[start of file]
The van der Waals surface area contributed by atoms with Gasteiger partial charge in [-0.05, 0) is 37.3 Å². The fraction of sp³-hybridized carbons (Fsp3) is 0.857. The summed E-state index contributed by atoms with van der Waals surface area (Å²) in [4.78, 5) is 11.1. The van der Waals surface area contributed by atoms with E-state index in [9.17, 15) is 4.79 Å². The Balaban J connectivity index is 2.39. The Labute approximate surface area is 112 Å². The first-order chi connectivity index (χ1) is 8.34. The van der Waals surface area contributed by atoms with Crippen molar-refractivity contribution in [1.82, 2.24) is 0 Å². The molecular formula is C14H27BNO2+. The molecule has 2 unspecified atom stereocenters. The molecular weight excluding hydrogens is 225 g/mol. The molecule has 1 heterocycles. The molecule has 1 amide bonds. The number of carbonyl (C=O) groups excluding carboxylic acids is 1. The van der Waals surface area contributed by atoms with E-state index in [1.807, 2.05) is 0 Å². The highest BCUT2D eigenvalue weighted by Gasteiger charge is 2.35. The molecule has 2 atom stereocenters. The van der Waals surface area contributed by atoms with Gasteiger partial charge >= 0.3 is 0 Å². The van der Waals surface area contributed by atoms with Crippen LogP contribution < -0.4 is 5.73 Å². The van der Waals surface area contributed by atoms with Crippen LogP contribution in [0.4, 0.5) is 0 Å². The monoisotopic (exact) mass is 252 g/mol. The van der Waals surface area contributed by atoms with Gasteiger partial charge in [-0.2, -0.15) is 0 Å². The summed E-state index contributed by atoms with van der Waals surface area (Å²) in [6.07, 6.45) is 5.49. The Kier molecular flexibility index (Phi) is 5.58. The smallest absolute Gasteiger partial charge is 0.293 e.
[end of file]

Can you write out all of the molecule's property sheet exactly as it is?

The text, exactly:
The van der Waals surface area contributed by atoms with Gasteiger partial charge in [-0.05, 0) is 37.3 Å². The fraction of sp³-hybridized carbons (Fsp3) is 0.857. The summed E-state index contributed by atoms with van der Waals surface area (Å²) in [4.78, 5) is 11.1. The van der Waals surface area contributed by atoms with E-state index in [9.17, 15) is 4.79 Å². The Balaban J connectivity index is 2.39. The Labute approximate surface area is 112 Å². The first-order chi connectivity index (χ1) is 8.34. The van der Waals surface area contributed by atoms with Crippen molar-refractivity contribution in [1.82, 2.24) is 0 Å². The molecular formula is C14H27BNO2+. The molecule has 2 unspecified atom stereocenters. The molecular weight excluding hydrogens is 225 g/mol. The molecule has 1 heterocycles. The molecule has 1 amide bonds. The number of carbonyl (C=O) groups excluding carboxylic acids is 1. The van der Waals surface area contributed by atoms with E-state index in [1.807, 2.05) is 0 Å². The highest BCUT2D eigenvalue weighted by Gasteiger charge is 2.35. The molecule has 2 atom stereocenters. The van der Waals surface area contributed by atoms with Gasteiger partial charge >= 0.3 is 0 Å². The van der Waals surface area contributed by atoms with Crippen LogP contribution < -0.4 is 5.73 Å². The van der Waals surface area contributed by atoms with Crippen LogP contribution in [0.4, 0.5) is 0 Å². The monoisotopic (exact) mass is 252 g/mol. The van der Waals surface area contributed by atoms with Gasteiger partial charge in [-0.2, -0.15) is 0 Å². The summed E-state index contributed by atoms with van der Waals surface area (Å²) in [6.07, 6.45) is 5.49. The Kier molecular flexibility index (Phi) is 5.58. The smallest absolute Gasteiger partial charge is 0.293 e.